Sure moms could go back to talking about just their kids and family, but I’m not sure they really want to; and from my experience, most of the blogs are meant to help this group, not harm. In fact, the mom bloggers I talked to this weekend love the job they have created. It allows them to not only be moms, but be moms with a voice that is heard outside of their four walls.

Not sure how the blackout played out, if anyone noticed, or if it helped moms get back-to-basics.  But, for an industry that changes on a daily basis, stepping out last week may be a vacation that is tough to come back from.

Jul 06

A new digital divide

July 6 - customer service Most large organizations today are living a lie. On the one hand, their marketing communications staffs are rushing pell-mell into the blogosphere to learn the rules of social media and how best to 'engage' with customers and prospective customers.

Simultaneously, though, these very same organizations are pushing their customer service departments to 'disengage' with customers as quickly as possible. Customer service is a quantity game, so the more customers that can be handled in the shortest period of time leads to the greatest profits.

According to Emily Yellen's 'Your call is (not) important to us,' the approximate cost of offering a live American-based customer service agent averages somewhere around $7.50 per phone call. Outsourcing calls to live agents in another country brings the average cost down to about $2.35 per call. Having customers take care of problems themselves, through an automated response phone system, averages around 32 cents per call, or contact. Guess which option more and more companies are choosing?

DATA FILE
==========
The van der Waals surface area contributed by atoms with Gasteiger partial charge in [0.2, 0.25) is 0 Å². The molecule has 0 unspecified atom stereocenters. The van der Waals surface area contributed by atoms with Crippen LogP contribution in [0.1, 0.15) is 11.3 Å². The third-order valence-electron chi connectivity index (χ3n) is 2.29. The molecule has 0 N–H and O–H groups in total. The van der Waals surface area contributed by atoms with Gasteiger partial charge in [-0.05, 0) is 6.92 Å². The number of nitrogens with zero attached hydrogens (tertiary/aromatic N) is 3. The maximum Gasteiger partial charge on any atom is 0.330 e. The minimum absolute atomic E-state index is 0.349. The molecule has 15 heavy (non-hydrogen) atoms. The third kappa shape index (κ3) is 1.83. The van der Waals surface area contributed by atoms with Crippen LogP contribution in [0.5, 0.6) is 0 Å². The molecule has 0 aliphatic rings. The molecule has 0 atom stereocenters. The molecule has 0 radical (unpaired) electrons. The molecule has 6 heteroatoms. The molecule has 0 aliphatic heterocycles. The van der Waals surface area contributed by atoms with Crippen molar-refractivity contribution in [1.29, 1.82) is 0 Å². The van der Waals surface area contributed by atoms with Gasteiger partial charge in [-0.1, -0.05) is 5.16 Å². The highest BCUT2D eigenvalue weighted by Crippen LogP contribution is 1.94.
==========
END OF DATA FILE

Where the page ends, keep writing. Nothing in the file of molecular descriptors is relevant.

Is it any wonder why American business is so dysfunctional? The organization is in a constant state of civil war. The answer may seem obvious: an enlightened CEO should simply mandate that marketing and customer service huddle up and find a win-win solution. Sadly, solutions take time (and lots of money). And, with the change of pace measured in nanoseconds and the economy continuing to slide, the average CEO, CMO and head of customer service instead adopt a 'Let's make do with what we have' mentality.

Ah, but the consumer is king and, if we rant and rave loud enough, or, better yet, buy a competitor's product, corporations will have no choice but to close their digital divide.

Until then, please press 'one' for a service disruption, 'two' for a service disruption of one hour or more, 'three' to ask about our new service offerings, or 'four' for recommended methods of committing suicide when caught in voicemail hell.

Jun 30

The rules don’t apply to me

June 30 - ceo Power brokers think the rules don’t apply to them. That’s certainly true of sports stars, rock impresarios and politicians. It’s also true of executives. Take the latest findings released by UberCEO.com that reveal a near total use of social media tools by Fortune 100 chief executive officers.